I have cancer. Cancer does not have me.
On 13th October 2014 I was diagnosed with Stage 4 ‘terminal’ cancer – multiple tumours in my lungs, lymph nodes, bones and brain. I was 48 years old.
Eight years previously I had married John, the love of my life, and our daughter, who I had waited many years to have and conceived against considerable odds, was nearly five years old when we received this news. To be faced with leaving her at such a young age has been a source of unimaginable grief and longing. My longing to raise her has inspired me to do all that I can to stay here. I used to say I would die for her, but now I say I would live for her.
Within days of diagnosis the survival plan began, the grasping at a future I wasn’t ready to relinquish and the instinctive need to keep it quiet for as long as possible. To hold it close.
There is no more direct an encounter with your vulnerability than being told your time is up – and even then we tend to talk about the disease, but not our experience of having the disease (let alone of facing death).
My doctors asked me how my body felt, but not what my heart felt. Stoic silence hung like a fog over the waiting room at my local oncology centre where a diverse group of people sat with the same disease, the same fears and dreams and pangs of sorrow, keeping themselves to themselves. Not connecting. Not talking. Not encouraging one another. Not wailing in unison for the fading light.
This is the culture I live in: don’t talk about it, except in private; keep the pain and fear in. I have worked in the field of personal development for over twenty years and know what not talking about it costs. That which is unnamed and unacknowledged within us festers into dis-ease – mental, spiritual, emotional and, yes, physical. Keeping the pain and fear in also keeps the joy and wonder out. Silence it for long enough and it can consume you.
So, three months after my diagnosis, I started a blog despite being cautioned by some who care about me not to place this most private, personal journey in this most public, impersonal domain.
But here’s the thing. Vulnerability is the gateway to healing and the cornerstone of wellness. It’s the most accurate indicator of my humanity, authenticity and ability to love and be loved. It’s how I know I’m really here. To refuse vulnerability when my life is on the line would be to refuse my best chance at feeling fully alive in whatever time I have left.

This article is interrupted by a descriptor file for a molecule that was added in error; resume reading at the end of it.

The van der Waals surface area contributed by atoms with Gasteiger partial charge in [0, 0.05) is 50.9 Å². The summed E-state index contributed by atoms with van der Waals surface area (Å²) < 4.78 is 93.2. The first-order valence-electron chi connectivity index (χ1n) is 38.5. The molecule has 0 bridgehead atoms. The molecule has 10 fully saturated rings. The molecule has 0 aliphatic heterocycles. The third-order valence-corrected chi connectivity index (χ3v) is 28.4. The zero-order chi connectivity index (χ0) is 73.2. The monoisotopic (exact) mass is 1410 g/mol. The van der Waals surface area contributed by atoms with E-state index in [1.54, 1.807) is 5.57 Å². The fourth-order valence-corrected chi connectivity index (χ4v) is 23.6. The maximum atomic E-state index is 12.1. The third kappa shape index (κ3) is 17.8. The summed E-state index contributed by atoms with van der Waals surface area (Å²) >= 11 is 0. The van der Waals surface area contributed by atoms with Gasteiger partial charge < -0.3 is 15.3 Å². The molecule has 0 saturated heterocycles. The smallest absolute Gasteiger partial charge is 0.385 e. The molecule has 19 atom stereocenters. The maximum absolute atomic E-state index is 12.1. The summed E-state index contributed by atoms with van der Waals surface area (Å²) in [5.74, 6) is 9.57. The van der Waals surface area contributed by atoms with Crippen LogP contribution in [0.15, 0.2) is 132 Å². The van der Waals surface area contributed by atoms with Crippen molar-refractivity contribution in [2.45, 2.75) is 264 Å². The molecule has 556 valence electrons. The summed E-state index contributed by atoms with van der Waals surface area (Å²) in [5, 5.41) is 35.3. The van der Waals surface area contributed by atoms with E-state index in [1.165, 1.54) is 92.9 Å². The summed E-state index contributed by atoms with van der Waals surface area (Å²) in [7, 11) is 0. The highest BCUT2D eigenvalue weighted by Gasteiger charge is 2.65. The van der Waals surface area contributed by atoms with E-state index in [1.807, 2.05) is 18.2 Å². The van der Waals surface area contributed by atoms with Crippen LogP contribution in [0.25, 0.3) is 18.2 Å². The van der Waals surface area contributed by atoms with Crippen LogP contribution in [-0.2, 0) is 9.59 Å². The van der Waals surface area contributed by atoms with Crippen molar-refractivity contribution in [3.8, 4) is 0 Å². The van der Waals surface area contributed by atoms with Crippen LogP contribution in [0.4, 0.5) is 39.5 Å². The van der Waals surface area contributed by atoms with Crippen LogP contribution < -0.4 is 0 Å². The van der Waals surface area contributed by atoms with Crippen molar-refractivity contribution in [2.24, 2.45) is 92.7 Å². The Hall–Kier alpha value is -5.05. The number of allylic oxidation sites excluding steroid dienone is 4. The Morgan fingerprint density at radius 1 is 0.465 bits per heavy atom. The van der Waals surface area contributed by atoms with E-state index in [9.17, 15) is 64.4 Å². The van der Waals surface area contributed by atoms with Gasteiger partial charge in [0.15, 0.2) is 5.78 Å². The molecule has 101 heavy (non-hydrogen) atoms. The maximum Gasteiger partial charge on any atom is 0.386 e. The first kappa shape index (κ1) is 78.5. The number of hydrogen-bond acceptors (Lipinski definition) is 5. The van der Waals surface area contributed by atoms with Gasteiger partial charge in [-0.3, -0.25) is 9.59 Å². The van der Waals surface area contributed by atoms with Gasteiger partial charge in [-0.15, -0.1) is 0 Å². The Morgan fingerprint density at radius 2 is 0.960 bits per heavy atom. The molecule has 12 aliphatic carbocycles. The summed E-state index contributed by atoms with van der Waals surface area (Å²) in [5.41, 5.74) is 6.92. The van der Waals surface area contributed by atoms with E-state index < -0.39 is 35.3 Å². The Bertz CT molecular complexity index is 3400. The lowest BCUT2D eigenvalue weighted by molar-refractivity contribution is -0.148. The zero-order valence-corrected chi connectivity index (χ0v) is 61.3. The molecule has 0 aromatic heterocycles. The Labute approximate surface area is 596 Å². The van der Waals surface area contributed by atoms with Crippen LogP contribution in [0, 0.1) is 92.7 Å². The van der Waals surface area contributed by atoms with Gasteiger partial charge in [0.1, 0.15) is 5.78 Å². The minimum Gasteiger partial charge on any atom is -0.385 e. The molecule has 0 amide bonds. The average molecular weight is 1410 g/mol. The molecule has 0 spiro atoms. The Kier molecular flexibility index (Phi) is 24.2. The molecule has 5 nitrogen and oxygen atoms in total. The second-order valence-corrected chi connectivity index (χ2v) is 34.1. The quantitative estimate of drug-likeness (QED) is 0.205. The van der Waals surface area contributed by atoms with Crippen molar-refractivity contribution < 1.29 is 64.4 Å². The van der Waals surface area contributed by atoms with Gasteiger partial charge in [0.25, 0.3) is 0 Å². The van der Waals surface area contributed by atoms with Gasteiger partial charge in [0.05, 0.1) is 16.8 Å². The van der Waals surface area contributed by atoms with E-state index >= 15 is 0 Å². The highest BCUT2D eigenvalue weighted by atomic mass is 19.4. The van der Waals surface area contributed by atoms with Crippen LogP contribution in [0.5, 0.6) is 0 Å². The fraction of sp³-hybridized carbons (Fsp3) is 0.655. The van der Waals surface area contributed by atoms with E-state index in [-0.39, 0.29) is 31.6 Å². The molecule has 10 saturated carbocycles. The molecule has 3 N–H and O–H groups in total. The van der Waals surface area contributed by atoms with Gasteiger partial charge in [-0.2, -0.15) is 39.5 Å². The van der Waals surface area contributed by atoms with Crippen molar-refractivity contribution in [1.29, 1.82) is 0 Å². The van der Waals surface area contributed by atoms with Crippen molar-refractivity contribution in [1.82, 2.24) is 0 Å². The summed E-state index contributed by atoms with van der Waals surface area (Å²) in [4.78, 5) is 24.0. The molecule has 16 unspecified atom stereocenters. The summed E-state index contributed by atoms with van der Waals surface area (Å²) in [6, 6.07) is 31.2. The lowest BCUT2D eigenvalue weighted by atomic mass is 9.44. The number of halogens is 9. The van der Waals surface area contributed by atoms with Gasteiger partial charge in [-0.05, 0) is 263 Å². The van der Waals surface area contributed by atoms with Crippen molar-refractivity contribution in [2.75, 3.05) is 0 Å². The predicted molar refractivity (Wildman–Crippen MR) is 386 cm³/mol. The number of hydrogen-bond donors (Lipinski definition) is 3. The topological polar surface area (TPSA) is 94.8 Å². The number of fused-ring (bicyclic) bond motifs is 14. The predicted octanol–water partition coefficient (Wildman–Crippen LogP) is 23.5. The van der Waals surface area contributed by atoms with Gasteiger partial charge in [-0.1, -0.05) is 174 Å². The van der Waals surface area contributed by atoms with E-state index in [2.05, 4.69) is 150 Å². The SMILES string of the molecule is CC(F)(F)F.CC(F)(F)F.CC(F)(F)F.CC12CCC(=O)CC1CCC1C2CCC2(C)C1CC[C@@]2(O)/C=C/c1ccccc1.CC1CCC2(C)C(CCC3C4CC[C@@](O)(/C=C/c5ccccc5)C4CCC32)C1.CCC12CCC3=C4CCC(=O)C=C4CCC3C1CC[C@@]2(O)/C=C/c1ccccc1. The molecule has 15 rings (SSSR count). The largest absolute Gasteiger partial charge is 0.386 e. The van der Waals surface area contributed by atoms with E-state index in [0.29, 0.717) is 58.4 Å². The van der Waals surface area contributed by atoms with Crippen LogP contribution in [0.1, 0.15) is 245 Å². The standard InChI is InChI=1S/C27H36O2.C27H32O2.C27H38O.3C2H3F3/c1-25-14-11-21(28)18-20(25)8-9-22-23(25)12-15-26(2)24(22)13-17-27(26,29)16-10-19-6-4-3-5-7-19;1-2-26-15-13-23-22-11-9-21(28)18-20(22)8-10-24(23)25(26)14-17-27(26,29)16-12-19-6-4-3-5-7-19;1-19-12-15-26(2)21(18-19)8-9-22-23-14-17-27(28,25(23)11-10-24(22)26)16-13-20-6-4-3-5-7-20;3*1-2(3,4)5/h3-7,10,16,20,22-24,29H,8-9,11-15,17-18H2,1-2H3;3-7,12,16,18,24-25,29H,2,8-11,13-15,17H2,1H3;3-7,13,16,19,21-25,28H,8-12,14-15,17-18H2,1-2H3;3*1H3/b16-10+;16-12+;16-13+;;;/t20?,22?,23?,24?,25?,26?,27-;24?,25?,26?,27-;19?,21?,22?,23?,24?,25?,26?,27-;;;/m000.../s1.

We need to talk about cancer. We need to talk about suffering. We need to talk about our deep down fear of dying, chiseled by a culture that celebrates all things young and shiny and perfectly formed. We need to grieve the thousand losses, big and small, that we’ve collected since childhood and silenced for safekeeping. We need to become emotionally and spiritually well.
This is why I wrote The Cancer Whisperer ten months after I was diagnosed. I had no idea that it would go ‘boom’, but I think it was because it helps patients navigate the fear that so easily takes hold and makes our decisions for us. It helps them reclaim some power.
I am under no illusions about the gravity of my situation, but I am not willing to accept the limited options available in the UK or the cautious mindset and legal system that prevent doctors being able to experiment and innovate with terminally ill patients. So I am doing all I can to integrate the best of orthodox and complementary treatments to maximum effect.
I am now approaching my five year cancerversary. I have had multiple brain tumours three times in as many years. There have been some very dark nights of the soul. But I am still here. I feel alive, creative, in my dharma – for however long that may last. I have become a patient activist and voice for others. This is an unexpected privilege which I embrace wholeheartedly. During this time, I have discovered it is possible to be well even when you feel ill and to live boldly even when – perhaps especially when – you’re told you’re going to die.
One way or another this story will have a juicy ending and I hope telling it will continue to make a difference to others. Meantime my task is to inhabit the rarefied space between my fierce will to live and necessary willingness to die, the place where I am determined but not expectant, at cause but not in control. And in the midst of all this uncertainty I have been certain about one thing from the beginning – that I have cancer, but cancer does not have me.